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Brian’s Blog – A Visit to the Medyka Border

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It’s hard to believe that none of this stuff existed 6 weeks ago. There are organizations from all over the world in tents giving out food and clothing as you walk down the path towards the border. Just before you reach the gate, on your left, are the tents shared by the JDC and JAFI. It’s the first thing refugees see when they walk in the gate after processing. In those tents they can get immediate medical help, food, a resting place for moms and their kids, and whatever guidance they need.

The first thing a refugee sees when they walk into Poland – the JDC & JAFI welcome tents.

There were individuals and families coming into Poland sporadically during our time there today. We were told that the traffic slowed down the last week or two.

At the top of the path is where the refugees board busses for the humanitarian aid center.
The view up the path from the Ukraine gate. Note the Israeli flag on the right — it’s the first thing refugees see when they enter Poland.

We also saw people returning to Ukraine, which is consistent with the article in the New York Times today that some are heading back into the country for various reasons. Why go back? We asked the same question. Some simply love their country and want to return. Some may have been in Poland for several weeks now and run out of money or miss the family and friends they left behind. Some may just not like it in Poland. One female volunteer surmised that women in Ukraine are not used to making important family decisions without their husband and are uncomfortable. In all likelihood, the reasons for returning are one or a combination of the above.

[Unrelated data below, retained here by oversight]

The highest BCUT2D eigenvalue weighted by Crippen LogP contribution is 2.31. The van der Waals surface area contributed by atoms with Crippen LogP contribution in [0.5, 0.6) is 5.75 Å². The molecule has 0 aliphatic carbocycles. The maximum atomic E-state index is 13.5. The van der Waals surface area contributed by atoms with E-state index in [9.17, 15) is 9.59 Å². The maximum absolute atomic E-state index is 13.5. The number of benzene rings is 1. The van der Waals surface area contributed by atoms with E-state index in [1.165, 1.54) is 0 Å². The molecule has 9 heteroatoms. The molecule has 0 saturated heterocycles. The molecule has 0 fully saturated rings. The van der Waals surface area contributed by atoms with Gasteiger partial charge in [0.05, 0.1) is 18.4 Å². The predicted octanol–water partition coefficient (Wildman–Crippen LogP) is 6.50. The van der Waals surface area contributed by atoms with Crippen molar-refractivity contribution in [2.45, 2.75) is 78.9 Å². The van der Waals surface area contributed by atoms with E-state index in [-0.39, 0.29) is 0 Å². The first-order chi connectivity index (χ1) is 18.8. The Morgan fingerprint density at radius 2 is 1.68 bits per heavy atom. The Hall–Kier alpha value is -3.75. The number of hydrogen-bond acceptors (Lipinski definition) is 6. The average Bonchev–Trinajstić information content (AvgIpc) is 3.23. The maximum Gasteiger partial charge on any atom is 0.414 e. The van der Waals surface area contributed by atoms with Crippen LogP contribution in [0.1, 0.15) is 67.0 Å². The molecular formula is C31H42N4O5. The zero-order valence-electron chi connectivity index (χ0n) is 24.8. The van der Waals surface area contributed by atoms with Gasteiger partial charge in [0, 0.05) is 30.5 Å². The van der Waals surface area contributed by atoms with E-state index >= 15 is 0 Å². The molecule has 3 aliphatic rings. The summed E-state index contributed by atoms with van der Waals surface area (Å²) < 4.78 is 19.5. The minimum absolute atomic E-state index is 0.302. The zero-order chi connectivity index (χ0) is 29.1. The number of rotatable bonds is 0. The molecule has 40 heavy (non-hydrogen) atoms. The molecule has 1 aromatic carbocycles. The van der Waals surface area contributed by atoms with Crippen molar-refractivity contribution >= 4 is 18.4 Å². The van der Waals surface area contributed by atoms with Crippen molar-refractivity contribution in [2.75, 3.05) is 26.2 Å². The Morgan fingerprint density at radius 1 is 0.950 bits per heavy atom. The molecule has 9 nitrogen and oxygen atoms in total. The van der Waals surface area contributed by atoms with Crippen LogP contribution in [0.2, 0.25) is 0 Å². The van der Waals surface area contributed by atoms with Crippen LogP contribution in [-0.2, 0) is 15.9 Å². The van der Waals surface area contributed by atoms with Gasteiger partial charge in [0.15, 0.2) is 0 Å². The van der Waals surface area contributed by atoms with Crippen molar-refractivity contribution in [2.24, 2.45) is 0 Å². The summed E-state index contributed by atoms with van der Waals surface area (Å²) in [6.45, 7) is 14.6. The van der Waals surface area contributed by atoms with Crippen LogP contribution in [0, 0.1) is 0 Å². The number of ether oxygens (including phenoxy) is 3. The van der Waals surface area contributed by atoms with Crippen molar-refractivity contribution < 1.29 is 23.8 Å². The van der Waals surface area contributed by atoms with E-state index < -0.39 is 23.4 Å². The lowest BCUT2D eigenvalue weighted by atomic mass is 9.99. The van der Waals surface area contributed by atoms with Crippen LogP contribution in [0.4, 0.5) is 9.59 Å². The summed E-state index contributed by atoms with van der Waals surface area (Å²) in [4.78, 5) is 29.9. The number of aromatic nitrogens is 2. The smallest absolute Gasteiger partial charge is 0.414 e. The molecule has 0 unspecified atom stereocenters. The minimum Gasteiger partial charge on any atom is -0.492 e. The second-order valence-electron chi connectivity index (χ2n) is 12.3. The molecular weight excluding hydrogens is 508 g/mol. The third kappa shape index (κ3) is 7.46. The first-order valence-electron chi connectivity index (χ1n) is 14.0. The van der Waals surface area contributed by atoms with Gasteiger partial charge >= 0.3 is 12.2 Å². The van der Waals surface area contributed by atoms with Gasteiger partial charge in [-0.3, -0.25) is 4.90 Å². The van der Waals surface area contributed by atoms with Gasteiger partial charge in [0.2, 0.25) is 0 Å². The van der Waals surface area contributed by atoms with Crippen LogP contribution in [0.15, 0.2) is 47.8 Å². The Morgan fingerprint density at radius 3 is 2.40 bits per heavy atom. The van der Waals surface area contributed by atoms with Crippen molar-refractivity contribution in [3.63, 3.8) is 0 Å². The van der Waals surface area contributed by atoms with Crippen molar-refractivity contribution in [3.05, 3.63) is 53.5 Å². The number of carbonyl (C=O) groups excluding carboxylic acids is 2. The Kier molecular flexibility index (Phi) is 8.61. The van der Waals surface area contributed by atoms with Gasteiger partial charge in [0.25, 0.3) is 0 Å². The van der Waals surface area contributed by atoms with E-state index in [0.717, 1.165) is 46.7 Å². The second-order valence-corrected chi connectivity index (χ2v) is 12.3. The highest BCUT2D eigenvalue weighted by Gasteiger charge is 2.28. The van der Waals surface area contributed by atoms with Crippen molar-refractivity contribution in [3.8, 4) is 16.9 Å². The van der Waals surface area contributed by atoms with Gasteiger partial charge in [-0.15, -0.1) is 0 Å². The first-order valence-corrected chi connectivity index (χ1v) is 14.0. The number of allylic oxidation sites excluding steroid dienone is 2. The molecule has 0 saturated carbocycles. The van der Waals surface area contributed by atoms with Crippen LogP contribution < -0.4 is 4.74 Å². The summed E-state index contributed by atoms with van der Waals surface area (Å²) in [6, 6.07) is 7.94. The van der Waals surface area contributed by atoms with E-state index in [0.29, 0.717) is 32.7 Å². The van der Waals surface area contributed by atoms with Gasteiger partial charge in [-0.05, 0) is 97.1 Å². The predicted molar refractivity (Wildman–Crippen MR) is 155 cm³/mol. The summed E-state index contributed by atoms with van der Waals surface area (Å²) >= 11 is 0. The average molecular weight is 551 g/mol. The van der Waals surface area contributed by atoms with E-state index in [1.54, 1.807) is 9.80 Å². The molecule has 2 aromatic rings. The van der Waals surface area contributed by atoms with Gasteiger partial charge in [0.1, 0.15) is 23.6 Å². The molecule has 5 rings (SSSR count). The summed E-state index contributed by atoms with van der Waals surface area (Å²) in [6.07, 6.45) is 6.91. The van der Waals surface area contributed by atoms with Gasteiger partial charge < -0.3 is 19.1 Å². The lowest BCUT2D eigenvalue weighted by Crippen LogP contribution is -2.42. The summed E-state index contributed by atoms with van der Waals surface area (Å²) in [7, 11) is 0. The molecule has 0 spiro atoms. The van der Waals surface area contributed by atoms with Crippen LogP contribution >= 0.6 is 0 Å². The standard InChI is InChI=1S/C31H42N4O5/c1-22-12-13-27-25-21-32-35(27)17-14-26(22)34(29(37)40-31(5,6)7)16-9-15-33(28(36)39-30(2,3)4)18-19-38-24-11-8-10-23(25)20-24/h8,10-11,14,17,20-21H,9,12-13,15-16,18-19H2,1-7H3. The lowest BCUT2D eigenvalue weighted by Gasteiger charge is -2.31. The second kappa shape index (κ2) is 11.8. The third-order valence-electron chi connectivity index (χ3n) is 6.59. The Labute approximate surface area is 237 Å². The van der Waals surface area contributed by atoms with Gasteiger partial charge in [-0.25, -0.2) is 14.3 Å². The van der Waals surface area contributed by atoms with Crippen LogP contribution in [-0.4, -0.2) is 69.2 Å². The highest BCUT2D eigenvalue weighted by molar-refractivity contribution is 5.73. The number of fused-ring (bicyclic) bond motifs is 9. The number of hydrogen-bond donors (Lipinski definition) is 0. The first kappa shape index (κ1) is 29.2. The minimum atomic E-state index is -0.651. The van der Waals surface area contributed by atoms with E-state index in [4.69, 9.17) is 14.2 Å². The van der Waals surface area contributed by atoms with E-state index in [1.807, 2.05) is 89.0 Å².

The people we saw generally had one small suitcase but not more. They appeared economically diverse, but who knows. After they enter the country, they are bussed to a humanitarian aid center which I will describe in a separate blog post.

A JDC volunteer tends to a Ukrainian refugee.

We were told that the first two weeks at the border were extremely chaotic, as you can imagine. While it is more manageable now, they don’t know what’s going to happen at any moment. The volunteers said they could get a call that the Russians had invaded, or might invade, a town or city, and this will lead to an influx of refugees that day or the next.

There is a definite sense of community, respect, and selflessness. There is no competition among the organizations to serve refugees as they enter. Everyone simply wants what’s best for each individual person and family entering — and leaving — the country.

It’s an interesting and conflicting feeling. You’re so proud of how fellow humans and organizations have responded so rapidly, efficiently, and successfully to all this, yet you’re sad and wish it was never necessary to begin with.

Brian

 

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